ANNAPOLIS, MD—Governor Larry Hogan today announced that the State of Maryland has submitted its annual report on the performance of the 2022 U.S. Rescue Plan, State and Local Fiscal Recovery Funds (SLFRF) to the United States Department of Treasury . The report – which details spending from March 3, 2021 to June 30, 2022 and includes planned allocations for fiscal year 2023 – outlines the use of funds allocated to the state through the US bailout package (ARP). Read the report.
“The COVID-19 pandemic has resulted in the worst economic collapse since the Great Recession and has caused hardship for people across our state and our nation,” Governor Hogan said. “Using these resources to supplement our aggressive economic relief measures, our state has led one of the strongest health and economic recoveries in America.”
Maryland has implemented a series of economic relief measures throughout the pandemic, including the RELIEF Act, which has provided critical tax relief and economic stimulus to struggling Maryland families, small businesses and those who have lost their jobs due to the global pandemic. The state also has relief initiatives in place to help workers, tenants, restaurants, farmers, small businesses, nonprofits, entertainment venues and local tourism agencies.
In March 2021, Governor Hogan, Senate Speaker Bill Ferguson, and House Speaker Adrienne A. Jones announced a bipartisan plan to allocate the resources the state received under the U.S. bailout. This plan has enabled the state to allocate funds effectively and efficiently to meet urgent needs, kick-start recovery, and help underserved communities. The report includes summaries of expenditures for each project, as well as details on community engagement, equitable outcomes, and project performance. Performance highlights include:
- Protecting jobs and the economy: In February 2020, Maryland’s unemployment rate was 4.2%. Two months later, it rose to 9.5%. In June 2022, the state’s unemployment rate (4.0%) was two tenths of a percent lower than the pre-pandemic rate. In May 2022, Maryland’s labor force participation was 97.5% of February 2020 levels.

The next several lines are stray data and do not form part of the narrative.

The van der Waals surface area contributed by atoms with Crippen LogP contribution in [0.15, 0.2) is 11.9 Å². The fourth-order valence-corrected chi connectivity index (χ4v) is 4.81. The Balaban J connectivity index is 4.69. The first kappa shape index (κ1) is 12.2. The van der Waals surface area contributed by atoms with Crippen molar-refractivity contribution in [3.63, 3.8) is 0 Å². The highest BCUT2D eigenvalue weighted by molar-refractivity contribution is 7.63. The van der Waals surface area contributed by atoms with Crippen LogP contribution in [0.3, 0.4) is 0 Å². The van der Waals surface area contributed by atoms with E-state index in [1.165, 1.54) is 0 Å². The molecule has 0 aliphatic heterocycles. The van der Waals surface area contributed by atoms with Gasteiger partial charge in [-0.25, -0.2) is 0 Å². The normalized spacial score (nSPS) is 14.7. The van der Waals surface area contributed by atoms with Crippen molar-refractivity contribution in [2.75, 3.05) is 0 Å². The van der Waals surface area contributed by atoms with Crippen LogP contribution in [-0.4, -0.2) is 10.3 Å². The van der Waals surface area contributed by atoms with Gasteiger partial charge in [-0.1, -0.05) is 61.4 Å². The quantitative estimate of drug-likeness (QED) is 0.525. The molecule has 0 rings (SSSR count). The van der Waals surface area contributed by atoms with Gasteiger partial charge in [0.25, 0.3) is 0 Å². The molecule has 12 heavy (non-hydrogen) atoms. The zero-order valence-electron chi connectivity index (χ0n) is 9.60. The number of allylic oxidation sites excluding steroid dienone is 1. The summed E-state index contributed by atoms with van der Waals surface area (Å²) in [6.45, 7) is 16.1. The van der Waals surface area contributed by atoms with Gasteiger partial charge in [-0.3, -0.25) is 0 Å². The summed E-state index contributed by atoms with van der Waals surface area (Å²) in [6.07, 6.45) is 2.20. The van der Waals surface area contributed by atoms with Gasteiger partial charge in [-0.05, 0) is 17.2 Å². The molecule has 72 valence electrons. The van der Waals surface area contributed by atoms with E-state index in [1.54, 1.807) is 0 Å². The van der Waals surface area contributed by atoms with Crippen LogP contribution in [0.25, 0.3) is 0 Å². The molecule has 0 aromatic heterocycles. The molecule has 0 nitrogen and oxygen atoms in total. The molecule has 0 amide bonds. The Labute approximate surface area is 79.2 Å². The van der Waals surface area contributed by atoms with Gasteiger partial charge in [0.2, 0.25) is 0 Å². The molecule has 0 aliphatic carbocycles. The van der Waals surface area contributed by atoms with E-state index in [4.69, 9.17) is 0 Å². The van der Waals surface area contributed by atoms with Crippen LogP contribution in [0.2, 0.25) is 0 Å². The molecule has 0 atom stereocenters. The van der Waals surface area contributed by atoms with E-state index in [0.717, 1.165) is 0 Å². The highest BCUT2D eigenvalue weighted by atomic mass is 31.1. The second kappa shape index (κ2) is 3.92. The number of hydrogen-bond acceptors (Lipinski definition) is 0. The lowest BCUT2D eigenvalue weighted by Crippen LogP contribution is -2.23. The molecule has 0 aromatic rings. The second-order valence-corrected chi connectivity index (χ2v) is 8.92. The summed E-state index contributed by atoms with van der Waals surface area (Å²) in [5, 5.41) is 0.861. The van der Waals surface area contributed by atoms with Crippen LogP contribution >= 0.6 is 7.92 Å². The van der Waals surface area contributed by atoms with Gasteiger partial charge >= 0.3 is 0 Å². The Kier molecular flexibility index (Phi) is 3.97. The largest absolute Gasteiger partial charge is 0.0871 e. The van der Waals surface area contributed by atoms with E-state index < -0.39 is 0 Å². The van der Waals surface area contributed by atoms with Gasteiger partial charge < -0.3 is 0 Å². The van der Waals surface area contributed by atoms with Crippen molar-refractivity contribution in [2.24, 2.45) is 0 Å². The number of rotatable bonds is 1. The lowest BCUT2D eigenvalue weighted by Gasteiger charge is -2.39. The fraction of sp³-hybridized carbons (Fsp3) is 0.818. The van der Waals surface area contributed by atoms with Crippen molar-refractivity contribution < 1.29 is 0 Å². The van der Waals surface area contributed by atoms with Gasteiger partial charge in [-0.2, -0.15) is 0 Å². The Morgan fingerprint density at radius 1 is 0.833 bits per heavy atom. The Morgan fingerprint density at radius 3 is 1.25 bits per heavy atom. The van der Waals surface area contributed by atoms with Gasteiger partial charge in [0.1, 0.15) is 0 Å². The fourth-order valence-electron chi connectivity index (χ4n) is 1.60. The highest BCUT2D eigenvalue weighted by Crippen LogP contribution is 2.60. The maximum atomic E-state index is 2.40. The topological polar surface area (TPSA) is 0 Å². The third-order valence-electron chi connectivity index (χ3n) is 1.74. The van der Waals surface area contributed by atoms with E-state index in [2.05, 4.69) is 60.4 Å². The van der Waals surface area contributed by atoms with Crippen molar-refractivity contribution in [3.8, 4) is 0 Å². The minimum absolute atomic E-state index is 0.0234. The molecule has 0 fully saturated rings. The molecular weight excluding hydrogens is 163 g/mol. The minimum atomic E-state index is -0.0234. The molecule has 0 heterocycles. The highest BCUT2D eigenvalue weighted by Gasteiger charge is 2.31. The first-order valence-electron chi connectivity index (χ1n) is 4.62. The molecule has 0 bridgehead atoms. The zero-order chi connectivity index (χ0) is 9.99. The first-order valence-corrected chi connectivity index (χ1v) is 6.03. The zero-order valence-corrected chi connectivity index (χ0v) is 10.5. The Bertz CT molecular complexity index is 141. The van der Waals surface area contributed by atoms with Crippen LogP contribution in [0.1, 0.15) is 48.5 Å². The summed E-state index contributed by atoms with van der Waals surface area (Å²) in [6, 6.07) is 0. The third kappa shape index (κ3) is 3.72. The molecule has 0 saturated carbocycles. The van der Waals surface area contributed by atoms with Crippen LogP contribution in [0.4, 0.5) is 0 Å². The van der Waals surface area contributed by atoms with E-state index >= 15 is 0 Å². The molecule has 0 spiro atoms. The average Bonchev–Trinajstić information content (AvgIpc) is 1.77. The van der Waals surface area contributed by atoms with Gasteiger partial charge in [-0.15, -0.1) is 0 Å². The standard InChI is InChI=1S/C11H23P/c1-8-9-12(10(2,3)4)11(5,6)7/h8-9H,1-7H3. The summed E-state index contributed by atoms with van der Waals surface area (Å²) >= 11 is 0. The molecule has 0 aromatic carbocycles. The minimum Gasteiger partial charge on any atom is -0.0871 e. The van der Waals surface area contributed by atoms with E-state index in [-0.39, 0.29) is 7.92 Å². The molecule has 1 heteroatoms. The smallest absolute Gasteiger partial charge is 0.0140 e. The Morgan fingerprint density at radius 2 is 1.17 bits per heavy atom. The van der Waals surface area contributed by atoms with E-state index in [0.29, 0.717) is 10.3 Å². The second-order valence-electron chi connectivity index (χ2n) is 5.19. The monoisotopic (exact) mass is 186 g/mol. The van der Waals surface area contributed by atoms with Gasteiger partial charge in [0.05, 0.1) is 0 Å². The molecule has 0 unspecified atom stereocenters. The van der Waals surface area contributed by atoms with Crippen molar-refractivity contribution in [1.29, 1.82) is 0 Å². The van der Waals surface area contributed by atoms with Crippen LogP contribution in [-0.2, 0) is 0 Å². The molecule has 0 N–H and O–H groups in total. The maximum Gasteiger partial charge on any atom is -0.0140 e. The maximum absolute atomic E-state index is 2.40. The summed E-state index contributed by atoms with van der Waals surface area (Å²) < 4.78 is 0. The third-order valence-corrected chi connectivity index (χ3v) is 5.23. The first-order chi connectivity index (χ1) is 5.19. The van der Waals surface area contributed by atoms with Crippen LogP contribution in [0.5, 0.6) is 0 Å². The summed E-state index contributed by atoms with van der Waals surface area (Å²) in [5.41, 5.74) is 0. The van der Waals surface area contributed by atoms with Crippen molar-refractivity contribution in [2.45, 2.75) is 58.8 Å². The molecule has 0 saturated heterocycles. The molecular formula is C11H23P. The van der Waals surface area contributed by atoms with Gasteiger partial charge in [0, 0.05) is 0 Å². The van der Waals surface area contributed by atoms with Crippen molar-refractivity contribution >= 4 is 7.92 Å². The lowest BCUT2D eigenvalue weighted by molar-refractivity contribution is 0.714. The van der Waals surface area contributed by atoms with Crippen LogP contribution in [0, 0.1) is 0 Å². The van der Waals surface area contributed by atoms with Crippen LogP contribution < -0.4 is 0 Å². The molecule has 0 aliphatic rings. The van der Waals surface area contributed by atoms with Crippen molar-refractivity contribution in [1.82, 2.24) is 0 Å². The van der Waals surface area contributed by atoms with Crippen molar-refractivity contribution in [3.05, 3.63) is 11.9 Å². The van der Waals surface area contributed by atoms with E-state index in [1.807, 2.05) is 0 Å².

- Health Equity Resources: The funds were used to help advance the work of the state’s Vaccine Equity Task Force (VETF) — the first of its kind in the nation — and implement the Resource Act. Maryland Health Equity Grant to provide significant new grants to address health disparities, improve health outcomes, expand access to primary care and preventive services, and help reduce health care costs.
- Universal Broadband: The state’s transformative Connect Maryland initiative to bring universal broadband to Marylanders is using SLFRF and federal funds for coronavirus-related capital projects. Last-mile broadband will improve access to online education and telemedicine.
- Assistance to Marylanders in need: The number of people participating in the Temporary Assistance for Needy Families (TANF) program has increased from around 25,000 before the pandemic to a peak of more than 57,000 during the state of emergency. The State of Maryland used US bailout funds to meet caseload demand, including an increased monthly amount of $100 for Temporary Cash Assistance (TCA) and Temporary Personal Assistance disabilities (TDAP). Additionally, funds have been used to help customers pay their electric and gas bills, helping to reduce statewide arrears to pre-pandemic levels for most utilities. .
- Unemployment benefits: Pandemic-related jobless claims have depleted the state’s Unemployment Insurance (UI) trust fund. As of September 27, 2021, Maryland has repaid the balance of its Federal Unemployment Insurance Loan with the SLFRF, as permitted by the U.S. Treasury Final Rule and Senate Bill SB 811. This action avoided the reduction of the federal unemployment insurance tax credit that was scheduled to kick in in 2022.
State budget officials will continue to monitor spending and project performance to learn more about the impact of these projects on recovery efforts.